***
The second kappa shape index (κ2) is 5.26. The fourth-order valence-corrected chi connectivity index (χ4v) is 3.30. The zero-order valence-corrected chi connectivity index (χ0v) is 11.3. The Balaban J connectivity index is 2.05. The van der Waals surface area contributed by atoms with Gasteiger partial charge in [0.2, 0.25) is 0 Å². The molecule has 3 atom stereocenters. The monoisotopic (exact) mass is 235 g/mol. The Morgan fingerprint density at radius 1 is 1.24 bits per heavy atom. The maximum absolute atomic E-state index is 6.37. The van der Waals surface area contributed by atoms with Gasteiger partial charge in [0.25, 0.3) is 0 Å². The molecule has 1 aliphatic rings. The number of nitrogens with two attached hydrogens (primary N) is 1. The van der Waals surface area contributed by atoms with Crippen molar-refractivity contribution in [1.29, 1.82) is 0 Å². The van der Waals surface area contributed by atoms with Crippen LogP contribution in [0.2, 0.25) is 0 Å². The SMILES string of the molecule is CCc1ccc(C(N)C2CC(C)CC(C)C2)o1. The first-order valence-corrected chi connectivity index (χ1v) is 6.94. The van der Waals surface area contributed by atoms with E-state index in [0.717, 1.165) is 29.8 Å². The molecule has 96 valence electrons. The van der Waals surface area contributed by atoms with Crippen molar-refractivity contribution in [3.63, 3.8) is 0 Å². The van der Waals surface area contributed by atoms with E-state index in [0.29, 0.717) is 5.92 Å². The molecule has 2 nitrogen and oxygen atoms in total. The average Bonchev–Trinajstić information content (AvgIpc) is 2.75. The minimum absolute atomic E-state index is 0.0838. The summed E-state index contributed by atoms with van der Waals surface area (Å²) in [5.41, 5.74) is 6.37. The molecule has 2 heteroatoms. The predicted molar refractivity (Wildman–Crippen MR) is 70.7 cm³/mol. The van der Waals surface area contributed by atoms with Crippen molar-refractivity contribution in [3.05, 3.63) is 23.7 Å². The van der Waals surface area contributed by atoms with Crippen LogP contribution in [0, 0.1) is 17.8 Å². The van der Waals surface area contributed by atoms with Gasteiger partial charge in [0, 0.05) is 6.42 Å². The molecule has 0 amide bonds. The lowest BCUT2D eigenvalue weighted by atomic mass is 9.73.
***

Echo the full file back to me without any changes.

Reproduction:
The second kappa shape index (κ2) is 5.26. The fourth-order valence-corrected chi connectivity index (χ4v) is 3.30. The zero-order valence-corrected chi connectivity index (χ0v) is 11.3. The Balaban J connectivity index is 2.05. The van der Waals surface area contributed by atoms with Gasteiger partial charge in [0.2, 0.25) is 0 Å². The molecule has 3 atom stereocenters. The monoisotopic (exact) mass is 235 g/mol. The Morgan fingerprint density at radius 1 is 1.24 bits per heavy atom. The maximum absolute atomic E-state index is 6.37. The van der Waals surface area contributed by atoms with Gasteiger partial charge in [0.25, 0.3) is 0 Å². The molecule has 1 aliphatic rings. The number of nitrogens with two attached hydrogens (primary N) is 1. The van der Waals surface area contributed by atoms with Crippen molar-refractivity contribution in [1.29, 1.82) is 0 Å². The van der Waals surface area contributed by atoms with Crippen LogP contribution in [0.2, 0.25) is 0 Å². The SMILES string of the molecule is CCc1ccc(C(N)C2CC(C)CC(C)C2)o1. The first-order valence-corrected chi connectivity index (χ1v) is 6.94. The van der Waals surface area contributed by atoms with E-state index in [0.717, 1.165) is 29.8 Å². The molecule has 96 valence electrons. The van der Waals surface area contributed by atoms with Crippen molar-refractivity contribution in [3.63, 3.8) is 0 Å². The van der Waals surface area contributed by atoms with E-state index in [0.29, 0.717) is 5.92 Å². The molecule has 2 nitrogen and oxygen atoms in total. The average Bonchev–Trinajstić information content (AvgIpc) is 2.75. The minimum absolute atomic E-state index is 0.0838. The summed E-state index contributed by atoms with van der Waals surface area (Å²) in [5.41, 5.74) is 6.37. The molecule has 2 heteroatoms. The predicted molar refractivity (Wildman–Crippen MR) is 70.7 cm³/mol. The van der Waals surface area contributed by atoms with Crippen molar-refractivity contribution in [3.05, 3.63) is 23.7 Å². The van der Waals surface area contributed by atoms with Crippen LogP contribution in [0, 0.1) is 17.8 Å². The van der Waals surface area contributed by atoms with Gasteiger partial charge in [0, 0.05) is 6.42 Å². The molecule has 0 amide bonds. The lowest BCUT2D eigenvalue weighted by atomic mass is 9.73.